I think they’ve tried a few of those; however, as drones are much slower than missiles, they’re easily shot down by helicopters and regular AA batteries.

It’s possible but if I accept that premise, I have a difficult time understanding how come Hezbollah isn’t using improvised guided missiles more often. ISIS got oil revenue and recruits from first world countries and they weren’t known for using guided missiles often. They had a kind of guided munition in kamikazi attacks but that uses up your (evidently) most dedicated personnel.

ETA: Or other Islamist factions which you wouldn’t expect to be as resource-constrained as the Pals. Even Arab militaries aren’t that big on using guided missiles although they did use them to great effect against the Eilat in '67 and Israeli tanks in '73.

Nap-of-the-earth or at least low altitude flying isn’t sufficient to have a good probability of evading those?

How come they don’t use land drones? A remote controlled car bomb seems like it could pose a real problem for checkpoints or to slip through/create breaches in fences/walls. The IRA used a remote controlled tractor carrying a mortar and if you look at IRA weapons, some of them look as improvised as what you’d find in Fallout.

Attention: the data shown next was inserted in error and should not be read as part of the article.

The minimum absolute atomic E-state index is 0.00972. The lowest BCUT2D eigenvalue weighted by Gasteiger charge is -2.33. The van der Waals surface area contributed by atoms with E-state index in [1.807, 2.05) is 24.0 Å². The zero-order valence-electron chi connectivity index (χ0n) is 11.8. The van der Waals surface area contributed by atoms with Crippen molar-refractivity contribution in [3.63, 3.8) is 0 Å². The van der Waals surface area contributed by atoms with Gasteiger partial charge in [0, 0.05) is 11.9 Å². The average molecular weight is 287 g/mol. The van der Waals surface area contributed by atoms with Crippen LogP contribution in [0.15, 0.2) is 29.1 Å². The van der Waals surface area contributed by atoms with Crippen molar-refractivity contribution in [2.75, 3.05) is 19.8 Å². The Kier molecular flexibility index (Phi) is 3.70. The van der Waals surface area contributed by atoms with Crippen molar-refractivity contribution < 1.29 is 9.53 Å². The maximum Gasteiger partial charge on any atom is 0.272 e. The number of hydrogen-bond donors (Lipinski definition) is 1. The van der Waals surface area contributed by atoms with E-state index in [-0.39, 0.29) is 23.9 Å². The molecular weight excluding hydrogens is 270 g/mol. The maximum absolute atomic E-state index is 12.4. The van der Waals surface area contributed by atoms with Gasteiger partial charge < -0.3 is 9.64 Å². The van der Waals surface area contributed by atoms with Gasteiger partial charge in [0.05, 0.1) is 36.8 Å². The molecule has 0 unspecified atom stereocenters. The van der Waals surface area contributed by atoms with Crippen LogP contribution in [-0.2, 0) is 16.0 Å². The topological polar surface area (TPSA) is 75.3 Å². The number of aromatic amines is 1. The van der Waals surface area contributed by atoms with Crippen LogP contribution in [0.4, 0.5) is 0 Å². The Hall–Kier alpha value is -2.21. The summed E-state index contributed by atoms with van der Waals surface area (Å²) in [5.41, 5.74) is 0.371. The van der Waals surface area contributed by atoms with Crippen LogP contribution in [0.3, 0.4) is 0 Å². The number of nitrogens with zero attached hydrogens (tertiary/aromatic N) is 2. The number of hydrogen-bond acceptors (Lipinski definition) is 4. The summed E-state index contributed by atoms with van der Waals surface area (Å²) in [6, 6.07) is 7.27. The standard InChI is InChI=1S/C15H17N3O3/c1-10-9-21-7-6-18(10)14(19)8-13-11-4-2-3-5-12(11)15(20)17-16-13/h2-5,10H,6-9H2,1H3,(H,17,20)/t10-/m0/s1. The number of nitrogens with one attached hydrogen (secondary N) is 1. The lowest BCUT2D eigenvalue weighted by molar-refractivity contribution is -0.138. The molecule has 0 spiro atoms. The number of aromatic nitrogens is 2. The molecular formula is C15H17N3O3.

Dude, most people on this forum barely think of Palestinians as functional human beings and MichaelEmouse is a racist of long standing.
Necessity is the mother of invention. That’s always been true since humans* became sentient.

*No matter how much some might perfer to deny Palestinians humanity.

I guess a question I have is what made the Palestinian militants go off right now? Was it a reaction to something specific? Was it to show the people that they’re still resisting? Did they want to create an overreaction and suck other regional powers like Syria and Iran into the fray politically, even if not militarily?

While we certainly have our racists, I really don’t think they’re the majority on this board - or perhaps I haven’t been looking in the right places?

IIRC, a sniper shot and wounded a couple of soldiers on the Israeli side, Israel blew up a Hamas post in response, and things escalated from there. Inasmuch as anyone on the Palestinian side (or the Israeli side, for that matter) actually has a strategy, while there is the matter of ratcheting up the pressure on Israel during Independence Day celebrations this week and the Eurovision contest next week, it probably has more to do with internal Palestinian politics and Qatari money.